People’s Assembly facing biggest challenge

Days after passing a motion to support in principle the actions of the People’s Assembly of Victoria...

People’s Assembly facing biggest challenge

Days after passing a motion to support in principle the actions of the People’s Assembly of Victoria (Occupy Victoria), the City of Victoria launched — politely, mind you — an ongoing war of attrition against the three-week old protest in Centennial Square. Since shutting off the camp’s utilities last week, the city’s message has shifted from one of evasive but implicit consent to one of clear and direct opposition, culminating in Sunday’s notice to vacate the square within 24 hours, or else.

Or else what, you ask? Citing concerns over safety and the looming holiday season (which will see the square otherwise occupied by a skating rink), the city issued a notice to “persons occupying centennial square” that  “unobstructed access to the entire Centennial Square” was required for properly permitted events and that “failure to remove your tents, shelters and all other objects by Monday will result in prosecution or other legal action against you.”

The response from Occupy Victoria has been mixed. Some participants have argued that it’s time to start thinking about a more mobile weekly protest model. Others — judging by the number of tents present on Monday morning — have opted to pack their bags rather than risk further confrontation.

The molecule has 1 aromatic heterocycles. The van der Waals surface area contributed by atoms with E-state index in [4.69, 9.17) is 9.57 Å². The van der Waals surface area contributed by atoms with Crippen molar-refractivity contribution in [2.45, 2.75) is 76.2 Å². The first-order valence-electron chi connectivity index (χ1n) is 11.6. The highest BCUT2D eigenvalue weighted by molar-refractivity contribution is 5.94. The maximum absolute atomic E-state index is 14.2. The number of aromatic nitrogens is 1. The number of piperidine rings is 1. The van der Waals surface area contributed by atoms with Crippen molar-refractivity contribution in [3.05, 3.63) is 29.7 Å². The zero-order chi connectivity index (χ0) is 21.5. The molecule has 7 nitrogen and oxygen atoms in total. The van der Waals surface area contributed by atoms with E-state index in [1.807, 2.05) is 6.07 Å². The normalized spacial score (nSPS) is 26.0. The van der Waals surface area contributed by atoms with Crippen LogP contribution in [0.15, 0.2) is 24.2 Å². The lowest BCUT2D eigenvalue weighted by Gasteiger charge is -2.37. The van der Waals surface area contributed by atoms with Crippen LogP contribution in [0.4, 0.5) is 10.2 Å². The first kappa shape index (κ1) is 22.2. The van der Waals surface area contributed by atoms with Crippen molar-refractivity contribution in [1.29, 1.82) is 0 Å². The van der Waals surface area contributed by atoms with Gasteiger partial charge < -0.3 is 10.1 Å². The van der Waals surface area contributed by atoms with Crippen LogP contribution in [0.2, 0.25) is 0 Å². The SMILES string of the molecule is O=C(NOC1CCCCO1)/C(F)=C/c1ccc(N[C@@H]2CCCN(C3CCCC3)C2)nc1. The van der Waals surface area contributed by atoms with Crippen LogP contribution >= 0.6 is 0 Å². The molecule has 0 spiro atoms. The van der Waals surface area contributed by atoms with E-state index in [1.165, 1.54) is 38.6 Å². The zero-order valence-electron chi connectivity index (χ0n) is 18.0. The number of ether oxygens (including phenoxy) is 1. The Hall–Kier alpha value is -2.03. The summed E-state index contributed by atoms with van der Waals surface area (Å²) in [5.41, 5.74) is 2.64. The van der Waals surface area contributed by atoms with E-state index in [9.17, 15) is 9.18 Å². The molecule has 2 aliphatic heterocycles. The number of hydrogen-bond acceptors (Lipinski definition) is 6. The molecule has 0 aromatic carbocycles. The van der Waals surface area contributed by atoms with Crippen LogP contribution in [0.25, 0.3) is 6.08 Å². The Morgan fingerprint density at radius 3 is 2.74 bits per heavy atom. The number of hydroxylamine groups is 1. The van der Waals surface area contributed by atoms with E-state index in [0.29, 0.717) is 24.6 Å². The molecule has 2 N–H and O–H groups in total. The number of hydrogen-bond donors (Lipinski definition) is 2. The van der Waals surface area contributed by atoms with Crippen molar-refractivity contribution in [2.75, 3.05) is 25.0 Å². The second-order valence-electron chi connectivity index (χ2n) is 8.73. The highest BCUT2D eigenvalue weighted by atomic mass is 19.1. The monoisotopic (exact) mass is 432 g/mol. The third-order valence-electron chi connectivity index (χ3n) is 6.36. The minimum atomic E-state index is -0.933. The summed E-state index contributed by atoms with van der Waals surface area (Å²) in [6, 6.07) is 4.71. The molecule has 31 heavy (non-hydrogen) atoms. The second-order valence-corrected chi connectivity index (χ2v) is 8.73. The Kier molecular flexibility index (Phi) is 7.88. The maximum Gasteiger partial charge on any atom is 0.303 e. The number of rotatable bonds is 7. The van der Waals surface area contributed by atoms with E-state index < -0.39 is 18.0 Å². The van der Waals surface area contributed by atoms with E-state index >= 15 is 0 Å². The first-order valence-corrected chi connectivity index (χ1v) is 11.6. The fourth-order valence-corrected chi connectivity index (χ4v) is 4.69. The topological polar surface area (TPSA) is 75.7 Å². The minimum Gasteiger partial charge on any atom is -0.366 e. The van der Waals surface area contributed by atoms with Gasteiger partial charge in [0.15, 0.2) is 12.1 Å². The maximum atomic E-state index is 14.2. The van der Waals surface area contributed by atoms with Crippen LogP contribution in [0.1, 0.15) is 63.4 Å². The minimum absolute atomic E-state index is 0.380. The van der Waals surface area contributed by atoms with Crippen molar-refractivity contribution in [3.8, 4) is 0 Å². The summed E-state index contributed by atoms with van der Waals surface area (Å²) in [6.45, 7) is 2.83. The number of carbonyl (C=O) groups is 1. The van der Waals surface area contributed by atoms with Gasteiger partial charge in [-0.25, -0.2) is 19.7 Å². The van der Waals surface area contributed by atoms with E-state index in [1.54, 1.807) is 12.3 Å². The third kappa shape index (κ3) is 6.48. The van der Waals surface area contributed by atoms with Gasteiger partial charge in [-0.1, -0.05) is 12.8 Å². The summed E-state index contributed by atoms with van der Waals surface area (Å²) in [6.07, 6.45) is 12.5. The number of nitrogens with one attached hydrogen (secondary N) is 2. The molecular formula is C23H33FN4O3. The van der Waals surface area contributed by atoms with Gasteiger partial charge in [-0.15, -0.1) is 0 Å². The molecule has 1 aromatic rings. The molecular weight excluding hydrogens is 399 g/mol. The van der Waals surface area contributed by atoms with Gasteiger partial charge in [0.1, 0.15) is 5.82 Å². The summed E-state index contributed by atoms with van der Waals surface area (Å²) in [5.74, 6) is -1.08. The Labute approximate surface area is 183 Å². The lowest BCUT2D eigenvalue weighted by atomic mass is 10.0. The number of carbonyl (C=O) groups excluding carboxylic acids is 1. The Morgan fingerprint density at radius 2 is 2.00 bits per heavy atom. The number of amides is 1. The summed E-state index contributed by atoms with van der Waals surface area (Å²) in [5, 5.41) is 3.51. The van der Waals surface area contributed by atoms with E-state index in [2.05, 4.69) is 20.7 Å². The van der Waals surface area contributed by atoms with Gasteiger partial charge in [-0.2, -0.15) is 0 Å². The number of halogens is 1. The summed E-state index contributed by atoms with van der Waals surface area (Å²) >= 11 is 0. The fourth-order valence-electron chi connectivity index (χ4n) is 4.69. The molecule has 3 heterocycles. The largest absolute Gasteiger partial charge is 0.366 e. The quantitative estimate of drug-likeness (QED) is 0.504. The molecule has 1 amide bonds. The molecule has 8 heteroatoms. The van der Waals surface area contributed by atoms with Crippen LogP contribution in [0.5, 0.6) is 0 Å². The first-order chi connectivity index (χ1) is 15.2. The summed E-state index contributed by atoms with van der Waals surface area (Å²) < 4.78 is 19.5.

Still others decided to call the city’s bluff and stage a rally in Centennial Square to assert the occupiers’ right to free speech, a tactic which — after two days of puffed chests and beaten brows — has worked to extend the protest until the city can obtain an injunction from the B.C. Supreme Court.

Unfortunately, the history of tent cities in the capital suggests that Monday’s victory will only serve to delay the protest’s inevitable eviction.

Ultimately, none of this matters. Just like the rest of the Occupy movement, the People’s Assembly of Victoria has been an experiment — one that was never meant to run on indefinitely. The question has never been whether Occupy can survive the cops and city governments to stay here forever, but rather can it survive the transition into something permanent? Without a doubt, the next few weeks will see an end to the camp in Centennial Square. It remains to be seen whether the People’s Assembly will end with it. M

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